Members – Round Five Wingman Rankings

 

6 Thankfully, Port supporters can stop bragging about their percentage

Yes, up until this week, Port had been impressive blowing their opponents away with impunity coming into this round with a percentage of 236 and no losses against their name. Their percentage is still impressive at 170, but after that loss I think they can surrender any bragging rights. Many had question marks coming into this season over whether or not the Lions could back up their great season from last year, or perhaps they’d emulate the fall from grace we’ve seen from Melbourne after their stellar 2018 season.

I’m sure under a coach like Fagan, there’s every chance they’d do all in their power to prevent a slide in form, and if this game was any indication, he’s got it right and the Lions look set to feature in the finals again. Port were just overwhelmed with the waves of running led by Lachie Neale, who has probably already amassed 10 or more Brownlow votes. Brisbane is a very good team with contributors all over the ground. Next time you watch one of their games, have a look at the way they sing their song after the match. There’s a real touch of arrogance about it, usually led by the smiling assassin in Mitch Robinson. When watching them sing that song after a victory, they look like they’re having fun and still have energy to burn. The Lions look very dangerous this year.

7 The woes continue for Adelaide

I’m really at a loss to find any positives for the Crows. They’re trying hard I believe. They won many of the stats like clearances and contested possessions, but poor disposal and poor decision-making resulted in them being unable to finish off the good work from the likes of the Crouch brothers who had 55 touches between them. I believe a trait of most bottom teams is poor skill execution. It doesn’t seem as though the Crows boys have trouble getting their hands on the ball, but finding targets is a different story.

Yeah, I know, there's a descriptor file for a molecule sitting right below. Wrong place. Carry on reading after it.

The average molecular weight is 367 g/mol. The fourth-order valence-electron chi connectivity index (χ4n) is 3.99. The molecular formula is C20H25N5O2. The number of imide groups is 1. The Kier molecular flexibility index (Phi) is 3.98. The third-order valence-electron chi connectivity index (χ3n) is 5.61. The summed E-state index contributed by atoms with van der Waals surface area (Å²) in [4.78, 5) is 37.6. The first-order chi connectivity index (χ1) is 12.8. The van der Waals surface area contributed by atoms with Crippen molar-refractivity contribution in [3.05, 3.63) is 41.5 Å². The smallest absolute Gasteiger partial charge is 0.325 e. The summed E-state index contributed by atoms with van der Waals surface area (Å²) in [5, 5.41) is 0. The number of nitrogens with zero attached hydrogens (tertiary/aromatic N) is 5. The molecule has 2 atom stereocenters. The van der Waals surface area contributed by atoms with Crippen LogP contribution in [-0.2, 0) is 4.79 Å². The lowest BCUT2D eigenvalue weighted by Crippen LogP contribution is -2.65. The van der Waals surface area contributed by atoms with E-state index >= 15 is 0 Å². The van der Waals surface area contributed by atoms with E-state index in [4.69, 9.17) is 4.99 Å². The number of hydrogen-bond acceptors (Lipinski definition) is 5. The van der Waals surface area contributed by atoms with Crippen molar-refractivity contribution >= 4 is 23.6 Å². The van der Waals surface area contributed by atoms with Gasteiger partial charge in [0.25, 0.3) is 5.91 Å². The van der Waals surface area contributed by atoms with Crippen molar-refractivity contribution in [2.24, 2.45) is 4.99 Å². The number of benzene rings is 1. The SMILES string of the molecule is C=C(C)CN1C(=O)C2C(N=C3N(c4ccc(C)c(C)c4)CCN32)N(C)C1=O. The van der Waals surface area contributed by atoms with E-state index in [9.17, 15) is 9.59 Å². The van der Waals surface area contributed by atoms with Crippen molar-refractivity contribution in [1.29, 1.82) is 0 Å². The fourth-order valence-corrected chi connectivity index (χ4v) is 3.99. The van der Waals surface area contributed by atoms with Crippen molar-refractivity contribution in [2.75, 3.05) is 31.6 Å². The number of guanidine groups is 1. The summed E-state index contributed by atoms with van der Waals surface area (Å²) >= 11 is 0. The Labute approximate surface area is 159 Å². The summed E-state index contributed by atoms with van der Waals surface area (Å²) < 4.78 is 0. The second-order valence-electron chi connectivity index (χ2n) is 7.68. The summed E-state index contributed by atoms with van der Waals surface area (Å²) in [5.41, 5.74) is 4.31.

It’s definitely time to make some changes and see what the list is made of. There are definitely players who don’t warrant selection that should make way. As for the Dockers, they’ll still be without Fyfe for another week or two, so they’ll need to be at their best against the Saints next week. Walters is still a delight to watch, and young Brayshaw seems to be maturing nicely into the player that may prove better than his Demon brother.

8 Dees look set to repeat last year’s disappointment

The Tigers were always going to come out firing this week. The Dees tried to challenge, but there was too much at stake. The worrying sign for me watching Melbourne games is their lack of a genuine target up forward. Bailey Fritsch seems to be the go-to man, and while he’s a decent footballer, I can’t imagine this would’ve been the plan going into this season. Melbourne have played one really decent quarter of football this year against an average side in Carlton who didn’t show up for that game till midway through the second quarter. The rest of the time they’ve been averaging a little over 10 points a quarter. Wins will be hard to come by with that sort of return.